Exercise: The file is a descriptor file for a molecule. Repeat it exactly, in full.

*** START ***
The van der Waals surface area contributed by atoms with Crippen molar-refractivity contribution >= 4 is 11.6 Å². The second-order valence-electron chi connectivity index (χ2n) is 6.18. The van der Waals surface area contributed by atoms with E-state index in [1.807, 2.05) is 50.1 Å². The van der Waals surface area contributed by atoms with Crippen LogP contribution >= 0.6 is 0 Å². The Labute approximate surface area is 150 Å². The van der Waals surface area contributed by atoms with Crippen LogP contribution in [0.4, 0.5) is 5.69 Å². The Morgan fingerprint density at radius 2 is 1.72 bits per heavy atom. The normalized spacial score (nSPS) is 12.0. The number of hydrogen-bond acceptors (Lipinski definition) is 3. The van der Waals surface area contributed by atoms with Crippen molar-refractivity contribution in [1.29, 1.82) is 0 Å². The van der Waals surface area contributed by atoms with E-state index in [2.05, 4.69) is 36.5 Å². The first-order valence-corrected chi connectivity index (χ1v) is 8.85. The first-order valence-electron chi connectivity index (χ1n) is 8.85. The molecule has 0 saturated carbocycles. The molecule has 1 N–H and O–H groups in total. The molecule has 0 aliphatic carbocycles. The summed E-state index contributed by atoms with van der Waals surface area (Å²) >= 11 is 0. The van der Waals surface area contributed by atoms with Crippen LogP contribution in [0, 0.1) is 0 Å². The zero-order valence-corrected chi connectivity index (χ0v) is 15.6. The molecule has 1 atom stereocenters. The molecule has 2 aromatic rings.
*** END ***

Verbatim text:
The van der Waals surface area contributed by atoms with Crippen molar-refractivity contribution >= 4 is 11.6 Å². The second-order valence-electron chi connectivity index (χ2n) is 6.18. The van der Waals surface area contributed by atoms with E-state index in [1.807, 2.05) is 50.1 Å². The van der Waals surface area contributed by atoms with Crippen LogP contribution >= 0.6 is 0 Å². The Labute approximate surface area is 150 Å². The van der Waals surface area contributed by atoms with Crippen LogP contribution in [0.4, 0.5) is 5.69 Å². The Morgan fingerprint density at radius 2 is 1.72 bits per heavy atom. The normalized spacial score (nSPS) is 12.0. The number of hydrogen-bond acceptors (Lipinski definition) is 3. The van der Waals surface area contributed by atoms with Crippen molar-refractivity contribution in [1.29, 1.82) is 0 Å². The van der Waals surface area contributed by atoms with E-state index in [2.05, 4.69) is 36.5 Å². The first-order valence-corrected chi connectivity index (χ1v) is 8.85. The first-order valence-electron chi connectivity index (χ1n) is 8.85. The molecule has 0 saturated carbocycles. The molecule has 1 N–H and O–H groups in total. The molecule has 0 aliphatic carbocycles. The summed E-state index contributed by atoms with van der Waals surface area (Å²) >= 11 is 0. The van der Waals surface area contributed by atoms with Crippen LogP contribution in [0, 0.1) is 0 Å². The zero-order valence-corrected chi connectivity index (χ0v) is 15.6. The molecule has 1 atom stereocenters. The molecule has 2 aromatic rings.